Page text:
The epic history of how antibiotics were born, saving millions of lives and creating a vast new industry known as Big Pharma.
As late as the 1930s, virtually no drug intended for sickness did any good; doctors could set bones, deliver babies, and offer palliative care. That all changed in less than a generation with the discovery and development of a new category of medicine known as antibiotics. By 1955, the age-old evolutionary relationship between humans and microbes had been transformed, trivializing once-deadly infections.
William Rosen captures this revolution with all its false starts, lucky surprises, and eccentric characters. He explains why, given the complex nature of bacteria - and their ability to rapidly evolve into new forms - the only way to locate and test potential antibiotic strains is by large-scale, systematic, trial-and-error experimentation. Organizing that research needs large, well-funded organizations and businesses, and so our entire scientific-industrial complex, built around the pharmaceutical company, was born.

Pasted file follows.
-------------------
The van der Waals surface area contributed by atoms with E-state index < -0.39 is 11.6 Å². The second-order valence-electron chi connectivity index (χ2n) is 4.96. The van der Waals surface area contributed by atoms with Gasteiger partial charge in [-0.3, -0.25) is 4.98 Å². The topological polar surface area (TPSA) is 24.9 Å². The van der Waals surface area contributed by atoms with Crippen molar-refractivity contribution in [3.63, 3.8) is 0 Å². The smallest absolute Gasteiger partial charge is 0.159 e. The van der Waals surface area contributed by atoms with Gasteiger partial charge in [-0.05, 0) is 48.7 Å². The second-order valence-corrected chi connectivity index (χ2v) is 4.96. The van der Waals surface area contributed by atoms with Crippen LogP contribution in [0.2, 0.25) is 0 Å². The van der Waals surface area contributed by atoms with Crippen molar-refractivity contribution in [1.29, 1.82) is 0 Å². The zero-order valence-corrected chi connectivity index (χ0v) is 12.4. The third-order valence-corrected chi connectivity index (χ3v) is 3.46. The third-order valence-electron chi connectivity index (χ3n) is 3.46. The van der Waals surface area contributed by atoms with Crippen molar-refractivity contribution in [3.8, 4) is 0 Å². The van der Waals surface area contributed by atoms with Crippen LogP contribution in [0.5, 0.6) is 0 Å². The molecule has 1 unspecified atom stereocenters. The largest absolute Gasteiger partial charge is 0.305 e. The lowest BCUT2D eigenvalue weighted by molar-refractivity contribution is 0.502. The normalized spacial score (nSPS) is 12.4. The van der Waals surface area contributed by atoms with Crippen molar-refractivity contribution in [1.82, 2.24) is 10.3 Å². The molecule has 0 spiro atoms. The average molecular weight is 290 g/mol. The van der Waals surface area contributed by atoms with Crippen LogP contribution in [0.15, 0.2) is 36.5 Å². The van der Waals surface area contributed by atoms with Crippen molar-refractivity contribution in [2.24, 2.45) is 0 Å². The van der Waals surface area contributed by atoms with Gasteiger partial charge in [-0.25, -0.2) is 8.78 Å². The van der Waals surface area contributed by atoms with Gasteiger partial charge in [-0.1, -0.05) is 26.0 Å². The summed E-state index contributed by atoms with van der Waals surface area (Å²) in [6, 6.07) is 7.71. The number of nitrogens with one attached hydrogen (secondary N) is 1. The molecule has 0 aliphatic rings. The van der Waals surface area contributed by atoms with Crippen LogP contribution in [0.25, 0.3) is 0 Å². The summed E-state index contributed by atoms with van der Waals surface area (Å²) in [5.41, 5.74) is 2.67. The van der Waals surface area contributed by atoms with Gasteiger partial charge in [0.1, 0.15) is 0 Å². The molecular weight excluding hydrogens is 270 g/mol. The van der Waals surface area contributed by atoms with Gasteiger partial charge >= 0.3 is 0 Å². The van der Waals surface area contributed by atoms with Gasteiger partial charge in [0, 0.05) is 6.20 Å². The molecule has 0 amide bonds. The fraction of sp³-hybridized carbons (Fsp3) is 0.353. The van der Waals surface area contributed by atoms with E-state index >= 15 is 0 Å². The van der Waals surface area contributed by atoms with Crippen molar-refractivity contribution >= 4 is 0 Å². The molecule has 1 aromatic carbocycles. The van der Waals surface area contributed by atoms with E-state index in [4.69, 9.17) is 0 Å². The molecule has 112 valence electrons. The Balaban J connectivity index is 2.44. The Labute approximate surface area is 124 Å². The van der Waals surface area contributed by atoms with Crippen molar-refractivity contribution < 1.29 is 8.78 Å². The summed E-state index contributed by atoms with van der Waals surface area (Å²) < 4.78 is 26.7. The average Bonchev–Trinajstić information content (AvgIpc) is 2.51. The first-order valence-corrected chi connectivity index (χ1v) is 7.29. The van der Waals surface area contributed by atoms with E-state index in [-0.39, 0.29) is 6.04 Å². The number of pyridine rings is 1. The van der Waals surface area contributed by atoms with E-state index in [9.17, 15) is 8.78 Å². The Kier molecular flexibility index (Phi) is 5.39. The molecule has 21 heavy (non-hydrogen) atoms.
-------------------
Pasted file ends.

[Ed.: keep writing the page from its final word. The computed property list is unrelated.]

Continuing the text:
Timely, engrossing, and eye-opening, Miracle Cure is a must-read science narrative - a drama of enormous range, combining science, technology, politics, and economics to illuminate the reasons behind one of the most dramatic changes in humanity’s relationship with nature since the invention of agriculture ten thousand years ago.
NOTE: This title is a Bargain book. Bargain books are excess inventory or store returns from publishers that are discreetly marked with a small dot or line on the edge of the pages and, while most are in great condition, some books may exhibit minor cosmetic wear and tear. They may also have a price sticker on it from the original store it was returned from. In rare cases the actual cover of the book might not match the one in the display picture. For more information, visit Our Product page.
Due to many publishers not providing a Canadian list price the Canadian list price shown is an estimation based upon the US list price multiplied by the current exchange rate.